There will be some cases in which the innocent party suffers a loss that cannot be put right by rescission, even if an indemnity payment is ordered.

Where a party is induced to enter a contract by misrepresentation, they have a right to damages for any loss, unless the misrepresentation is innocent.

Damages for misrepresentation are calculated using the tort measure, rather than the contract measure. Contract damages are designed to put claimants in the position they would have held if the contract had been performed as agreed, so they aim to provide any (foreseeable) financial benefit that successful performance of the contract would have provided.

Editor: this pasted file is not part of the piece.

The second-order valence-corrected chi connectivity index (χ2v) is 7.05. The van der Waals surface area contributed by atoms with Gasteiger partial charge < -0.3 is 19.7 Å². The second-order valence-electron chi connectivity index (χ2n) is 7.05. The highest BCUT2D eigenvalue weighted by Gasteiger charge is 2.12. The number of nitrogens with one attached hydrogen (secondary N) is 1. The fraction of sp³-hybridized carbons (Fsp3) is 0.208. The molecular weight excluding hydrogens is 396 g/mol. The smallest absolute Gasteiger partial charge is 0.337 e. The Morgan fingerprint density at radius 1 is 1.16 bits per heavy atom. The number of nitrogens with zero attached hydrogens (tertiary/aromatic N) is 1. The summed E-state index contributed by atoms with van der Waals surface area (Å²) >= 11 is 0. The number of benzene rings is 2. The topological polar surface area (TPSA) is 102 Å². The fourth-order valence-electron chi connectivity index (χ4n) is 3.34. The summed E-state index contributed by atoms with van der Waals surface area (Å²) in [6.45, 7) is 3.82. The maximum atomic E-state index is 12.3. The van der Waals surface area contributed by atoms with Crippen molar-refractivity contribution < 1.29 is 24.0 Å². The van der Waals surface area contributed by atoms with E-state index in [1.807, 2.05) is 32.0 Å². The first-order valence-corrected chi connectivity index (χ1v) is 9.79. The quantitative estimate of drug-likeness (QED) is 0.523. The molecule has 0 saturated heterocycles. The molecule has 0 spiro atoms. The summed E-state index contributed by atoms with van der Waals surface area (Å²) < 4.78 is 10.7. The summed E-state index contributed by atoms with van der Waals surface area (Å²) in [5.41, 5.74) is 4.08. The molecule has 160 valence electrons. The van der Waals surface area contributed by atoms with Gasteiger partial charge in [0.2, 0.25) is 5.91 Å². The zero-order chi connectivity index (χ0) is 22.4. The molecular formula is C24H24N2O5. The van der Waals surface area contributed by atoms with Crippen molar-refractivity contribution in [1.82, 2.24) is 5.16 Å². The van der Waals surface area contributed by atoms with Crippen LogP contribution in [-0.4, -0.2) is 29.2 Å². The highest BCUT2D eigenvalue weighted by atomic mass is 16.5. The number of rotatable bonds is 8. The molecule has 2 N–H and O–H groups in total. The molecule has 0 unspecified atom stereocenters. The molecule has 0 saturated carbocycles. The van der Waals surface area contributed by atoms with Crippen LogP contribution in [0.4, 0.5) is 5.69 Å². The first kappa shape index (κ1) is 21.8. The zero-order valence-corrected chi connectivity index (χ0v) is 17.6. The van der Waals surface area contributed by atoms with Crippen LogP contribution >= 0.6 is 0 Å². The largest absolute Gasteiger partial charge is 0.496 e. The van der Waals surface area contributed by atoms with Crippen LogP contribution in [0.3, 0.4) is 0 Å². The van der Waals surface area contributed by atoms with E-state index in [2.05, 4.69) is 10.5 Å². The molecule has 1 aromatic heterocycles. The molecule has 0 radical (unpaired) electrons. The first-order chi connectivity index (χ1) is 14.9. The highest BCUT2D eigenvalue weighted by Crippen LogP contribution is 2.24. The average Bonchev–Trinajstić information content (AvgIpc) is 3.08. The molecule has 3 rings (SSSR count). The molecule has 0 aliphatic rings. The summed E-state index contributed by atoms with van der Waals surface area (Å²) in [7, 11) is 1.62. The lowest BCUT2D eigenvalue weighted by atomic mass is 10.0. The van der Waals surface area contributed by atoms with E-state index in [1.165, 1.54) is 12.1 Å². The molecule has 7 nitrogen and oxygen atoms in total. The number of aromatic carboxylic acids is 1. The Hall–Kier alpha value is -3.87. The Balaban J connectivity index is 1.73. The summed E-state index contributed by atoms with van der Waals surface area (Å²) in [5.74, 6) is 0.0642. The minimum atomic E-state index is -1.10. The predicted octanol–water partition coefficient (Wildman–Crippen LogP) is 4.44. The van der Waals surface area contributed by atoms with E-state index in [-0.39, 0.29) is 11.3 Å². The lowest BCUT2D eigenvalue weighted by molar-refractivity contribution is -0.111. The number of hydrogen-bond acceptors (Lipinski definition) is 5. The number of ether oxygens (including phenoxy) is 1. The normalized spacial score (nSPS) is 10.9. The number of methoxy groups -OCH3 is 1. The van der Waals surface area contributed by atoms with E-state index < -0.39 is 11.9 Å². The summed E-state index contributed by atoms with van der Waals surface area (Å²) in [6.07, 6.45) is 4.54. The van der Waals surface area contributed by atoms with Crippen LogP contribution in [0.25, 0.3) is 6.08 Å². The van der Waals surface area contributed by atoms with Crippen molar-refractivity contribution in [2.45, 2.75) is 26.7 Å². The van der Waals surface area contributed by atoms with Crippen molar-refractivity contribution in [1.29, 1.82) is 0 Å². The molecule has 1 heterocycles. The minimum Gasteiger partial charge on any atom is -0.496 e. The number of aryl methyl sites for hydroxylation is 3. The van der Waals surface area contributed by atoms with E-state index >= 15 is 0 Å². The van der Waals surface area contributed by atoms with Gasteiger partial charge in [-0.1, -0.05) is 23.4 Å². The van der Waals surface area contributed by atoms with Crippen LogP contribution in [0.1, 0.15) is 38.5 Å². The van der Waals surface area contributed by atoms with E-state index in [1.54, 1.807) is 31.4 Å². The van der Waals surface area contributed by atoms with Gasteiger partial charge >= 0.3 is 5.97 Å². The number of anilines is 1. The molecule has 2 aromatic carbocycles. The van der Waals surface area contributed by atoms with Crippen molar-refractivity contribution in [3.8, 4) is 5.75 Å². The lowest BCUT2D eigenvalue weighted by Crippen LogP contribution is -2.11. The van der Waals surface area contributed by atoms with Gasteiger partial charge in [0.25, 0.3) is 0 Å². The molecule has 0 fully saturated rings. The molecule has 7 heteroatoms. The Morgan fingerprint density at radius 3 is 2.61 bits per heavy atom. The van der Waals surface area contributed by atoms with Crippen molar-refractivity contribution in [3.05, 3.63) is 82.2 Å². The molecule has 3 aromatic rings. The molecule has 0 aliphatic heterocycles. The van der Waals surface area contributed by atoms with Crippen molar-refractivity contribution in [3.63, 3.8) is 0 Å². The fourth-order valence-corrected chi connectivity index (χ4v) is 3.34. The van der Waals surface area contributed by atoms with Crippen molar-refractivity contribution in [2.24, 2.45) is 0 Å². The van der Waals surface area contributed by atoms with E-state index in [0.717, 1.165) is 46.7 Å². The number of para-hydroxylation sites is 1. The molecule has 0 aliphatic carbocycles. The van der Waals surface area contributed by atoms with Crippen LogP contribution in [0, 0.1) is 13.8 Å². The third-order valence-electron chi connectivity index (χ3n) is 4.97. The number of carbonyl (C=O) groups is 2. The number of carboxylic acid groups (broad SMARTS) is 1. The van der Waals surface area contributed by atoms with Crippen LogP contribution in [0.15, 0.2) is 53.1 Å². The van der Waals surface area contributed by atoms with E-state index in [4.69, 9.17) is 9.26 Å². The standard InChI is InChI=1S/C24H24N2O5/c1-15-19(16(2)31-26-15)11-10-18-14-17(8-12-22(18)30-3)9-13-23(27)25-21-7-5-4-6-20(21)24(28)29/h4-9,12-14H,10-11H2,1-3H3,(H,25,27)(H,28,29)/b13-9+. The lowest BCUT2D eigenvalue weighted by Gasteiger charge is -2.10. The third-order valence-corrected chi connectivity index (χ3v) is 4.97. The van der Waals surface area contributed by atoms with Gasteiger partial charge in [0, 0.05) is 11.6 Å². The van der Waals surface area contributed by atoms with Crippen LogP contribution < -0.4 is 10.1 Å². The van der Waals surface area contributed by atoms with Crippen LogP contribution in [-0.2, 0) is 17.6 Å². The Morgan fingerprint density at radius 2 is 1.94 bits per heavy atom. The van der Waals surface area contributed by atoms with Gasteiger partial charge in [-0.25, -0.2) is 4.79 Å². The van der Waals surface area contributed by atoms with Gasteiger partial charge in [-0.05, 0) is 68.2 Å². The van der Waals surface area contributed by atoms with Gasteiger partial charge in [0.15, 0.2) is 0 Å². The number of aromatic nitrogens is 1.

Tort damages aim to put the claimant back in the position held before the tort was committed (which, in the case of damages for misrepresentation, means the position before the contract was made), by making good any losses caused by the misrepresentation.

It is often said that as a result, tort protects a bad bargain, and contract a good one.

Negligent damages are restricted to those losses which are attributable to the misrepresentation while fraudulent damages may be awarded for all losses which would not have happened but for the wrongful act. As a result, in appropriate circumstances, a claimant may recover substantially more by alleging and proving fraud than relying on negligence.

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